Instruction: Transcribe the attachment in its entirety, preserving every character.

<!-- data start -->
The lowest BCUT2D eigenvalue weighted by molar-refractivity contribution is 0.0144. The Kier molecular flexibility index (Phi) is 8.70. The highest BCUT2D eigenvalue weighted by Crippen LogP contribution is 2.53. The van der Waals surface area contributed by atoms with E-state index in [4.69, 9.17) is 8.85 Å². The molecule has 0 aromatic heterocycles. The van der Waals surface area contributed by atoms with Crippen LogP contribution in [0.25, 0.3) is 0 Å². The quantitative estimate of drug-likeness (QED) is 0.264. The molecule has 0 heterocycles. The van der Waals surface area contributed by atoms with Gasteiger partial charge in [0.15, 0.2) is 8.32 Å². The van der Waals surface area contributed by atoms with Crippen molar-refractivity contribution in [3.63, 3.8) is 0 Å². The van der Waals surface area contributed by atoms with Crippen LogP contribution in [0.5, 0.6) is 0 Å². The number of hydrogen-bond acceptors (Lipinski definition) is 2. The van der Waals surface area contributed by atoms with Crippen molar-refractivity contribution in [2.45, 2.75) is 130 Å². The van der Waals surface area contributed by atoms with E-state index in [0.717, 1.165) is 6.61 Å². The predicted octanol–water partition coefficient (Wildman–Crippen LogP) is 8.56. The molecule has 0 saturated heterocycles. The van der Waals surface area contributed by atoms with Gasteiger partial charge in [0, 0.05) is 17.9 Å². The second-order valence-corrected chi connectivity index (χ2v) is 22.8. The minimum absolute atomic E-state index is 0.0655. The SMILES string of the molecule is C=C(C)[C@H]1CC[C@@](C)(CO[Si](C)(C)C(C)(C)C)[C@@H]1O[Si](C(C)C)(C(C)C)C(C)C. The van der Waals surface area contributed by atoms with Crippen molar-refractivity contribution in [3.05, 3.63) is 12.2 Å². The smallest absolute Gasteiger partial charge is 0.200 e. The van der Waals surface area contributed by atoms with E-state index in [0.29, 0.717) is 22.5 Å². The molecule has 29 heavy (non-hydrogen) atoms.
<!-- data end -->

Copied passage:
The lowest BCUT2D eigenvalue weighted by molar-refractivity contribution is 0.0144. The Kier molecular flexibility index (Phi) is 8.70. The highest BCUT2D eigenvalue weighted by Crippen LogP contribution is 2.53. The van der Waals surface area contributed by atoms with E-state index in [4.69, 9.17) is 8.85 Å². The molecule has 0 aromatic heterocycles. The van der Waals surface area contributed by atoms with Crippen LogP contribution in [0.25, 0.3) is 0 Å². The quantitative estimate of drug-likeness (QED) is 0.264. The molecule has 0 heterocycles. The van der Waals surface area contributed by atoms with Gasteiger partial charge in [0.15, 0.2) is 8.32 Å². The van der Waals surface area contributed by atoms with Crippen molar-refractivity contribution in [3.63, 3.8) is 0 Å². The van der Waals surface area contributed by atoms with Crippen LogP contribution in [0.5, 0.6) is 0 Å². The number of hydrogen-bond acceptors (Lipinski definition) is 2. The van der Waals surface area contributed by atoms with Crippen molar-refractivity contribution in [2.45, 2.75) is 130 Å². The van der Waals surface area contributed by atoms with E-state index in [0.717, 1.165) is 6.61 Å². The predicted octanol–water partition coefficient (Wildman–Crippen LogP) is 8.56. The molecule has 0 saturated heterocycles. The van der Waals surface area contributed by atoms with Gasteiger partial charge in [0, 0.05) is 17.9 Å². The second-order valence-corrected chi connectivity index (χ2v) is 22.8. The minimum absolute atomic E-state index is 0.0655. The SMILES string of the molecule is C=C(C)[C@H]1CC[C@@](C)(CO[Si](C)(C)C(C)(C)C)[C@@H]1O[Si](C(C)C)(C(C)C)C(C)C. The van der Waals surface area contributed by atoms with Crippen molar-refractivity contribution in [3.05, 3.63) is 12.2 Å². The smallest absolute Gasteiger partial charge is 0.200 e. The van der Waals surface area contributed by atoms with E-state index in [0.29, 0.717) is 22.5 Å². The molecule has 29 heavy (non-hydrogen) atoms.